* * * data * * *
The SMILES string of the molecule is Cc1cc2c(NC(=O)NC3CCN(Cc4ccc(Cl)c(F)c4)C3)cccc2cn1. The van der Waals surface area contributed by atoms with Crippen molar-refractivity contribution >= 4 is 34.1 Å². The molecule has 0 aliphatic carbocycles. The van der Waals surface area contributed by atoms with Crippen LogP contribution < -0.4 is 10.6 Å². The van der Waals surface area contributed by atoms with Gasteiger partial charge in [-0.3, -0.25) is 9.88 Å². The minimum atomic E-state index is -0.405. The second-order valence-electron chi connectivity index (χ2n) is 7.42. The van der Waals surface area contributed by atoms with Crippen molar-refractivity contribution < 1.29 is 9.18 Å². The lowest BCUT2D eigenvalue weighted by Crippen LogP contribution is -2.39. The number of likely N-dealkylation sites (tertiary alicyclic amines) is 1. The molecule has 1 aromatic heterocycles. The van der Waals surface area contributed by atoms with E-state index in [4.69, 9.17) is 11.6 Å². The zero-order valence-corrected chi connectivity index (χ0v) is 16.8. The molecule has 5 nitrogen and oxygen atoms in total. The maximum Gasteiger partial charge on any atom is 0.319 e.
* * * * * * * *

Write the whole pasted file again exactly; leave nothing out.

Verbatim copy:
The SMILES string of the molecule is Cc1cc2c(NC(=O)NC3CCN(Cc4ccc(Cl)c(F)c4)C3)cccc2cn1. The van der Waals surface area contributed by atoms with Crippen molar-refractivity contribution >= 4 is 34.1 Å². The molecule has 0 aliphatic carbocycles. The van der Waals surface area contributed by atoms with Crippen LogP contribution < -0.4 is 10.6 Å². The van der Waals surface area contributed by atoms with Gasteiger partial charge in [-0.3, -0.25) is 9.88 Å². The minimum atomic E-state index is -0.405. The second-order valence-electron chi connectivity index (χ2n) is 7.42. The van der Waals surface area contributed by atoms with Crippen molar-refractivity contribution < 1.29 is 9.18 Å². The lowest BCUT2D eigenvalue weighted by Crippen LogP contribution is -2.39. The number of likely N-dealkylation sites (tertiary alicyclic amines) is 1. The molecule has 1 aromatic heterocycles. The van der Waals surface area contributed by atoms with E-state index in [4.69, 9.17) is 11.6 Å². The zero-order valence-corrected chi connectivity index (χ0v) is 16.8. The molecule has 5 nitrogen and oxygen atoms in total. The maximum Gasteiger partial charge on any atom is 0.319 e.